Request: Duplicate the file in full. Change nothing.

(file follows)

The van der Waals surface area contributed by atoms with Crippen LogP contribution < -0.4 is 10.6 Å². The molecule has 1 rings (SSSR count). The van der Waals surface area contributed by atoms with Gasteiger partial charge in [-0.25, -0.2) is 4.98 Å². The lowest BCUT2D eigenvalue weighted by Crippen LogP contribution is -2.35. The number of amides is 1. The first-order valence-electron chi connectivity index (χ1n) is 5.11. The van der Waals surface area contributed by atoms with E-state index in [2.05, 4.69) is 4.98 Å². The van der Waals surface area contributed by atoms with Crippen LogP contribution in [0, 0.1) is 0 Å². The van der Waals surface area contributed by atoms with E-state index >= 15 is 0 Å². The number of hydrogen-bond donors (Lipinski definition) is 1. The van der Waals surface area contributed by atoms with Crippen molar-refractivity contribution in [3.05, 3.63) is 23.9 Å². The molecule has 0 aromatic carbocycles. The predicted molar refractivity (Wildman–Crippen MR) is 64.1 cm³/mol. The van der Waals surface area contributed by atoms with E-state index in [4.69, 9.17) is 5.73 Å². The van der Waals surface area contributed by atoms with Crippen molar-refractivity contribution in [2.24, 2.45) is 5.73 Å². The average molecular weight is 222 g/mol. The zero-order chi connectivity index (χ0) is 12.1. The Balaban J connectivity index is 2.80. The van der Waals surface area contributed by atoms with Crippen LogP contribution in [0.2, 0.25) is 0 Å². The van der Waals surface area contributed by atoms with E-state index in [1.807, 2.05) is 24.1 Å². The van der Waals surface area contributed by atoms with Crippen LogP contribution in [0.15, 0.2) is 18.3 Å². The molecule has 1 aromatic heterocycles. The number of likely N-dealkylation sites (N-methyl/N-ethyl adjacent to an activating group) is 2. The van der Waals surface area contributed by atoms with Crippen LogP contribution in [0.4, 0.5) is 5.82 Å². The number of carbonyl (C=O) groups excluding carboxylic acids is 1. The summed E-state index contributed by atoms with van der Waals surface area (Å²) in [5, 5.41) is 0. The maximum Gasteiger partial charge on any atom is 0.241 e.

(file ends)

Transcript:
The van der Waals surface area contributed by atoms with Crippen LogP contribution < -0.4 is 10.6 Å². The molecule has 1 rings (SSSR count). The van der Waals surface area contributed by atoms with Gasteiger partial charge in [-0.25, -0.2) is 4.98 Å². The lowest BCUT2D eigenvalue weighted by Crippen LogP contribution is -2.35. The number of amides is 1. The first-order valence-electron chi connectivity index (χ1n) is 5.11. The van der Waals surface area contributed by atoms with E-state index in [2.05, 4.69) is 4.98 Å². The van der Waals surface area contributed by atoms with Crippen LogP contribution in [0, 0.1) is 0 Å². The van der Waals surface area contributed by atoms with E-state index >= 15 is 0 Å². The number of hydrogen-bond donors (Lipinski definition) is 1. The van der Waals surface area contributed by atoms with Crippen molar-refractivity contribution in [3.05, 3.63) is 23.9 Å². The molecule has 0 aromatic carbocycles. The predicted molar refractivity (Wildman–Crippen MR) is 64.1 cm³/mol. The van der Waals surface area contributed by atoms with E-state index in [4.69, 9.17) is 5.73 Å². The van der Waals surface area contributed by atoms with Crippen molar-refractivity contribution in [2.24, 2.45) is 5.73 Å². The average molecular weight is 222 g/mol. The zero-order chi connectivity index (χ0) is 12.1. The Balaban J connectivity index is 2.80. The van der Waals surface area contributed by atoms with Crippen LogP contribution in [0.2, 0.25) is 0 Å². The van der Waals surface area contributed by atoms with E-state index in [1.807, 2.05) is 24.1 Å². The van der Waals surface area contributed by atoms with Crippen LogP contribution in [0.15, 0.2) is 18.3 Å². The molecule has 1 aromatic heterocycles. The number of likely N-dealkylation sites (N-methyl/N-ethyl adjacent to an activating group) is 2. The van der Waals surface area contributed by atoms with Crippen LogP contribution in [0.4, 0.5) is 5.82 Å². The number of carbonyl (C=O) groups excluding carboxylic acids is 1. The summed E-state index contributed by atoms with van der Waals surface area (Å²) in [5, 5.41) is 0. The maximum Gasteiger partial charge on any atom is 0.241 e.